While it doesn't seem entirely fair, did you know that you could be at risk of developing a number of smoking-related illnesses without even ever taking a puff of a cigarette yourself?
Dr Cassy Richmond discusses how second-hand smoke may be a blow to your health.
What is second-hand smoke?
Second-hand smoke is a combination of two types of smoke: the smoke given off by the burning end of a cigarette (or cigar or pipe) and the smoke exhaled by a smoker.
Passive smoking, also called involuntary smoking, occurs when someone is exposed to second-hand smoke because they are in the vicinity of someone else who is actively smoking. Passive smoking can occur at a variety of places, including at home or someone else's house, in the car, as well as some public places.
Is second-hand smoke so bad?
Have no doubt: Second-hand smoke is noxious. It contains more than 4000 chemicals, 250 of which are known to be toxic or carcinogenic (think arsenic, vinyl chloride, formaldehyde, toluene, etc). In 2006, the US Office of the Surgeon General (which provides Americans with the most up-to-date evidence-based information about several health issues) reported that no level of second-hand smoke exposure should be considered risk-free (ie, even low levels of exposure may cause harm).
What are the effects of second-hand smoke?
Depending on the duration and amount of exposure to second-hand smoke, a passive smoker may be at risk of developing a range of illnesses.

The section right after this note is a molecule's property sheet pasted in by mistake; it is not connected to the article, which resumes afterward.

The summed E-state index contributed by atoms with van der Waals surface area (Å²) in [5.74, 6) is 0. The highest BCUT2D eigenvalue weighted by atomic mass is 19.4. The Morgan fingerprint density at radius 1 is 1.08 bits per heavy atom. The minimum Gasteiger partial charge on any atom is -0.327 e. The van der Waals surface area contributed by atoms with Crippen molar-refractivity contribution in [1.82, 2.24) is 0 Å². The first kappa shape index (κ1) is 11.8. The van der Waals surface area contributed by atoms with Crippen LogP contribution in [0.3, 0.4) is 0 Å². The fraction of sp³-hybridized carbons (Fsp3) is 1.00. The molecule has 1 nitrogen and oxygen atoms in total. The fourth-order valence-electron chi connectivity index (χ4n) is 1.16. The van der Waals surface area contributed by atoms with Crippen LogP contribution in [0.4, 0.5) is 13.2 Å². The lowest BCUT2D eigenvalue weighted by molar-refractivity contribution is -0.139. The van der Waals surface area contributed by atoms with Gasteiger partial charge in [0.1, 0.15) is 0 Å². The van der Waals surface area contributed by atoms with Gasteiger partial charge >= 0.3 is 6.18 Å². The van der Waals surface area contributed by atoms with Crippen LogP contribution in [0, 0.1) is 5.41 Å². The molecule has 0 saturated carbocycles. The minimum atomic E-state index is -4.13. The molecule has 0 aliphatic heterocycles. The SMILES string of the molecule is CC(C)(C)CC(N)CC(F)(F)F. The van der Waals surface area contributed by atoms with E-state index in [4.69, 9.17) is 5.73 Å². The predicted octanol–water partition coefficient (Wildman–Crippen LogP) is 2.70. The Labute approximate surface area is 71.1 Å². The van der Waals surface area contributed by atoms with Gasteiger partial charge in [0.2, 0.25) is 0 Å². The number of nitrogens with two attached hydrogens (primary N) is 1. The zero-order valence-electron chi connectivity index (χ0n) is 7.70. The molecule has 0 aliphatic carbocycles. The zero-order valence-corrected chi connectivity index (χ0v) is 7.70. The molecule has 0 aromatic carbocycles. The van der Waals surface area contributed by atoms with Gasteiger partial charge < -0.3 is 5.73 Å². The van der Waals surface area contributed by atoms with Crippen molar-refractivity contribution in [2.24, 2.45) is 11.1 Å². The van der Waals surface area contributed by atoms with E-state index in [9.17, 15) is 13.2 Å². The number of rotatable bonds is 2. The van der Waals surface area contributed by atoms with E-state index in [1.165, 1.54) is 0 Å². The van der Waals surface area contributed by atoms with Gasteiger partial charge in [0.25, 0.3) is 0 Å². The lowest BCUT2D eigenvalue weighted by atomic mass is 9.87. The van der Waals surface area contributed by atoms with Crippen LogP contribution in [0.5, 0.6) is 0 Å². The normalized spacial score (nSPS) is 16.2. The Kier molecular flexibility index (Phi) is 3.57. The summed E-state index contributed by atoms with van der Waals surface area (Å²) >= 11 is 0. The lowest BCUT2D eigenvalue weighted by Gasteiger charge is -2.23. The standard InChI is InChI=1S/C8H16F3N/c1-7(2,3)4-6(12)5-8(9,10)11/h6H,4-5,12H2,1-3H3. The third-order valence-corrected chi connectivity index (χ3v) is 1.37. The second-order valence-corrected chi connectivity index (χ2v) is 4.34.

In adults, studies have shown that second-hand smoke is a risk factor for lung disease among nonsmokers. In fact, according to the US Centers for Disease Control and Prevention, passive smoking may increase the risk of lung cancer by as much as 30 percent in those who are regularly exposed to second-hand smoke.
In addition, because second-hand smoke can irritate the airways, it may cause a reduction in normal lung function for nonsmokers and contribute to the risk of developing chronic obstructive airways disease (emphysema and chronic bronchitis).
Passive smoking is also now considered a major preventable cause of cardiovascular disease among nonsmokers. Even brief exposures to second-hand smoke can damage the lining of blood vessels and cause platelets to become stickier. These changes may contribute to coronary artery disease and heart attacks as well as lead to strokes.
In children, the effects are also serious. Studies have shown that infants who are exposed to second-hand smoke after birth are at greater risk of sudden infant death syndrome (SIDS). In addition, children who are exposed to second-hand smoke are more likely to develop severe lung infections (such as pneumonia), ear infections, and asthma.
Are there any laws to protect us from second-hand smoke?
It's not all bad news. Thankfully, there are laws to protect us. In Australia (as well as in some other parts of the world), federal and state laws ban smoking in certain places.
It seems pretty unbelievable that people could once smoke on aeroplanes or at the movies, right? Now, smoking is prohibited in enclosed public places, including airports, domestic and international flights, restaurants and bars, schools, and shopping centres.
Additionally, in some states (such as NSW and Victoria), recent legislation has been passed to ban smoking in the car when a child under 16 years of age is present. Second-hand smoke is understood to be so harmful now that some states are looking into also banning smoking in certain outdoor public places.
Yous say: is the government doing enough?